Manchester United have one of the strongest squads in the Premier League and one of the most potent attacks in the world.
So why would David Moyes be in the market for another striker?
Because, in essence, one of the best strikers in the world seems destined to leave the club sooner or later.
If Wayne Rooney departs Old Trafford for Stamford Bridge, as has been rumored all summer, then the manager could not be blamed for bringing in another body to compensate for the numerical loss. A more frugal club might be more reluctant to add to an already stellar corps, but Manchester United certainly have the resources to do so.
Let's look at who they might bring in.
This move makes sense on a number of levels.
Suleyman Kerimov has apparently lost a great deal of interest in his superstar aggregation project at Anzhi Makhachkala and plans on dumping some of the club's most prominent wage hogs to clear the way for a youth movement.
Samuel Eto'o's contract pays him a staggering €20 million per season, according to the Telegraph. He will surely not be willing to take much of a pay cut, even to upgrade his surroundings to such an exponential degree, and Manchester United are one of the only clubs in the world that can approach this figure.
Eto'o is 32 years old, but still has a considerable amount of life in his legs. If United acquired him for a heavily discounted fee, or on loan, he could prove to be a very astute signing for a year or two.
Even casual followers of the Premier League quickly became acquainted with Michu last season. After arriving from Spain for a paltry fee of £1 million, he instantly eviscerated nearly every team that was forced under his boot.
No one can be sure whether Michu will turn out to be a mere flash in the proverbial pan or an enduring star. But his feisty performance against United in the first game of the season, in which he tormented the Red Devils' back line without much assistance, seems to indicate the latter.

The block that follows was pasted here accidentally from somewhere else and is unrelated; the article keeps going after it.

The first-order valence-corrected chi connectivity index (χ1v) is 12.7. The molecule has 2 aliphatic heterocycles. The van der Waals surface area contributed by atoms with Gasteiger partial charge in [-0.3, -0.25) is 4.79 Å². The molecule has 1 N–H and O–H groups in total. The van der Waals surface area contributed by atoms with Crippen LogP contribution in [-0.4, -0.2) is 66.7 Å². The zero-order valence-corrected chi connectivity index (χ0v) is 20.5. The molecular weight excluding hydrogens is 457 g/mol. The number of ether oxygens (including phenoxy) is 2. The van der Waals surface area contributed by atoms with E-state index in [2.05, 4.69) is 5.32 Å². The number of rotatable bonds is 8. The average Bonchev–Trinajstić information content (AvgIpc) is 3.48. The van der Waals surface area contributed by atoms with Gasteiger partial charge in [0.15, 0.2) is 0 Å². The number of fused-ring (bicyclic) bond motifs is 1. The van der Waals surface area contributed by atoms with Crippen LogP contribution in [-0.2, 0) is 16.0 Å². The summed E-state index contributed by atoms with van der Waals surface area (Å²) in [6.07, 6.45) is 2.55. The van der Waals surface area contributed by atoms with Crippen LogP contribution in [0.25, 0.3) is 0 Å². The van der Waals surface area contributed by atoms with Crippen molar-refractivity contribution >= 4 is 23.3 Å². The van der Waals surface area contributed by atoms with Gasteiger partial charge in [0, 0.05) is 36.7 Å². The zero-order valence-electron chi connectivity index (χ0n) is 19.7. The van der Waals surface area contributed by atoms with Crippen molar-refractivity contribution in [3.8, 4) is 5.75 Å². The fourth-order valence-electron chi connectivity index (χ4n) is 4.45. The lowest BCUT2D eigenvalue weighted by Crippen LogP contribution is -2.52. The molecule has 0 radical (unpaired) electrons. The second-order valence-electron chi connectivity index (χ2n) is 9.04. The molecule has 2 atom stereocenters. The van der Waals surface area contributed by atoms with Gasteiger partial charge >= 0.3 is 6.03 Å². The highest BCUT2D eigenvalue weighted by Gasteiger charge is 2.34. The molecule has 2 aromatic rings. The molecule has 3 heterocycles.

The Spaniard is rated at about £25 million, according to Eurosport. That might be a bit pricey for a club that already has Robin van Persie and Danny Welbeck, but it is certainly not exorbitant.
Fellaini is a midfielder by trade, but played in a much more forward role under David Moyes at Everton last season.
If Wayne Rooney leaves, Fellaini is the man for Manchester United to acquire as a replacement if the club does not want to shell out cash for a premier striker when two world-class options are already available for selection.
Fellaini would fill the Red Devils' need for a dynamic, box-to-box midfield force while also providing cover if an injury crisis befalls the current crop of strikers.
And we need not speculate about whether David Moyes will lodge a bid for his former player; he already has—a combined bid for Fellaini and Leighton Baines—which the Mirror notes Everton have slammed as "derisory."
Like Samuel Eto'o, taking on Robert Lewandowski for a short period of time makes a whole lot of sense. In fact, it probably is more logical than acquiring the Cameroonian.
United have been extremely strongly linked with the Borussia Dortmund striker many times in the past, so it is obvious that the move itself is a possibility and that Lewandowski would be able to fit into the current tactical system.
Now, however, he would not sign permanently.
Dortmund manager Jurgen Klopp has publicly admitted that Lewandowski will sign for Bayern Munich when his contract expires at the end of this season, as noted by the Daily Mail. Why don't United take the burden of the striker's wages off of his current employer during a year that could be used to transition toward life without him?
Hey, I had to mention it somewhere, didn't I?
This is the one transfer that all Manchester United fans ache for—that which taunts them in their dreams with imagined rejoicing, as when an Arsenal fan concocts visions of his club signing a player.
Perhaps Ronaldo will come "home" in a few years, and maybe the likely acquisition of Gareth Bale will force the Portuguese star out in time. For now, though, David Moyes will have to focus on other targets—like those listed here, perhaps.